- OLRIK, H. 1893–1894: Danske Helgeners Levned 2, Copenhagen.
Date and place
The Relatio asserts a specific date for the murder of Margareta, 25 October 1176, while Absalon was bishop in Roskilde. The text itself was written after Peder Sunesen had become bishop in Roskilde, i.e. after 1192, and it refers to Absalon as archbishop, which he was from 1178. The date is uncertain, but the text was probably written down, perhaps on the basis of oral communication, in the 1190s or possibly the early thirteenth century. WEIBULL (1931) sets its origin in 1178.
To judge from the narrator’s viewpoint and his knowledge of local affairs concerning geography as well as family relations, the author was probably a clerk in Roskilde.
Summary of contents
Margareta, who is referred to as Absalon’s relative (cognata) and Peder Sunesen’s and his brothers’s consanguinea, was murdered by her husband, Herlo, who tried to make the murder look like suicide. The body was later thrown on to the beach, where miracles soon began to happen. Bishop Absalon initiated an investigation of the matter and revealed the husband’s crime. The body was taken from the beach and on Absalon’s suggestion transferred to Our Lady’s Church in Roskilde, an event accompanied by great festivity. At her tomb a large number of miracles later took place.
This text may be characterised as a retold translation-legend, and it also bears the title Relatio. The narrative is unusual in the sense that it begins with a given year, and that it puts so much emphasis on a supporting character and not the martyred saint herself. The text has the classical elements of a martyr’s legend, although in very concentrated form: vita, passio and/or miracula. Margareta is briefly introduced as the relative of Absalon and Peder Sunesen. There is a short description of the murder, but no motive is suggested. The emphasis is placed on the circumstances relating to the discovery of the victim, the man initiating the translation and his success. In other words, the focus is on Bishop Absalon’s efforts to solve the crime, the trial, the translation of the body to Roskilde and the pleasure found in the following worship. It has been suggested that the importance attached to Absalon’s efforts could give scope for an interpretation of the text not as a legend, but as part of a bishop’s chronicle for Roskilde (DAMSHOLT 1985). That >Sancta Helene of Skøvde’s and Sancta Magnhild of Fulltofte’s legends could have been used as models for Margrete’s is unlikely, as the two other legends are textually far younger.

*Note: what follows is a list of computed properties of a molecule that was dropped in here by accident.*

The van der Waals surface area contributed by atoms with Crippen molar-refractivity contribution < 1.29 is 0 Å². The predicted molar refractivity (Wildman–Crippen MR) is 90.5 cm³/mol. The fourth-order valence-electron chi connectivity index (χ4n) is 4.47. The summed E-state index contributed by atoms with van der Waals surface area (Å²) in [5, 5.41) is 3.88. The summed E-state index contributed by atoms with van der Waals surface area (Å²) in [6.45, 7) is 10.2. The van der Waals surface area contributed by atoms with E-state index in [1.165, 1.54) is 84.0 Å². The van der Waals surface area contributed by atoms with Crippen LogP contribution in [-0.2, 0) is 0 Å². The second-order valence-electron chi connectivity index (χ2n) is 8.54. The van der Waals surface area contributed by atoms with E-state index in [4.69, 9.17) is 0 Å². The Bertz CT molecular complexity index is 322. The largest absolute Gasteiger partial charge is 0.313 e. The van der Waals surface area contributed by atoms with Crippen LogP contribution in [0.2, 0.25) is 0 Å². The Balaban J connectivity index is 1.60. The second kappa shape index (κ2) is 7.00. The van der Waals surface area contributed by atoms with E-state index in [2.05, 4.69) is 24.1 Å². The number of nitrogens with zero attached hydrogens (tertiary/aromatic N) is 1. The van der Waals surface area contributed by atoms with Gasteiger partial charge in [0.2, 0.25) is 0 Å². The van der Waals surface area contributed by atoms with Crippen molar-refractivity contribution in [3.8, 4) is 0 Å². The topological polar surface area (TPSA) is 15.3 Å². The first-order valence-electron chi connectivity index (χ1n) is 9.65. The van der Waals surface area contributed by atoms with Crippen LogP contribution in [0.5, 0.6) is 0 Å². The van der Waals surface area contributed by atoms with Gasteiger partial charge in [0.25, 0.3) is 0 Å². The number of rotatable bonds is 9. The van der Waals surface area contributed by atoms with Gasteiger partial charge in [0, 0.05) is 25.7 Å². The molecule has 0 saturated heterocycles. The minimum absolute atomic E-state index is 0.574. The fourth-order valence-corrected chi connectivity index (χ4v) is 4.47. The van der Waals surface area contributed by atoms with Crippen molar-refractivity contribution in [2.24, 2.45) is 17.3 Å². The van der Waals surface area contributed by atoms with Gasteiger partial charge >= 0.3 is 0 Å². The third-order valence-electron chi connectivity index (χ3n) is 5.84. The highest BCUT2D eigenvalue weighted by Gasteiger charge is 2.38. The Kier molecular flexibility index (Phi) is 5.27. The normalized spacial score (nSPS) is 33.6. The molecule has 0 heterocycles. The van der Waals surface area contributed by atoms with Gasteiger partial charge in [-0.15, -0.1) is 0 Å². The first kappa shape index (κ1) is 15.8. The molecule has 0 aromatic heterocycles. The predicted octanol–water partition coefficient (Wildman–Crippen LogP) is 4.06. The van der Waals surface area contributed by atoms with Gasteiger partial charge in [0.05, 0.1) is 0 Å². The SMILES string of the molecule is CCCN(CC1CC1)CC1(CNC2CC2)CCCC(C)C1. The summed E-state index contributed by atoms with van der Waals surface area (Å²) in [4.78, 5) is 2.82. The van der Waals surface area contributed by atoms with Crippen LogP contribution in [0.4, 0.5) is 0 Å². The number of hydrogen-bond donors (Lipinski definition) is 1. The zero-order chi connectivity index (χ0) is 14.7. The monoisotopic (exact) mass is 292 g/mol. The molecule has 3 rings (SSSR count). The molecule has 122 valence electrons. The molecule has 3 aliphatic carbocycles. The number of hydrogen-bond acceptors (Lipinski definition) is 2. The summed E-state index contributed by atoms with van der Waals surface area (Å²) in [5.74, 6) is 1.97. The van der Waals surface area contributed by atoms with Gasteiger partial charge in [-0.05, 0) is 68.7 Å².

Composition and style
The text comprises the common elements in a translation-legend: inventio, translatio (exhumation of body and translation to church), and a short reference to the miracles (GAD 1961, 119 f.). The structure is simple and restrained, and rather dramatic in its contrasts between good and evil and their respective representatives, and the style is elegant.
The Roskilde clerk seems to have built his narration both on personal knowledge and on information from other people. He refers directly to Absalon, ut ipse fatebatur (as he used to say himself).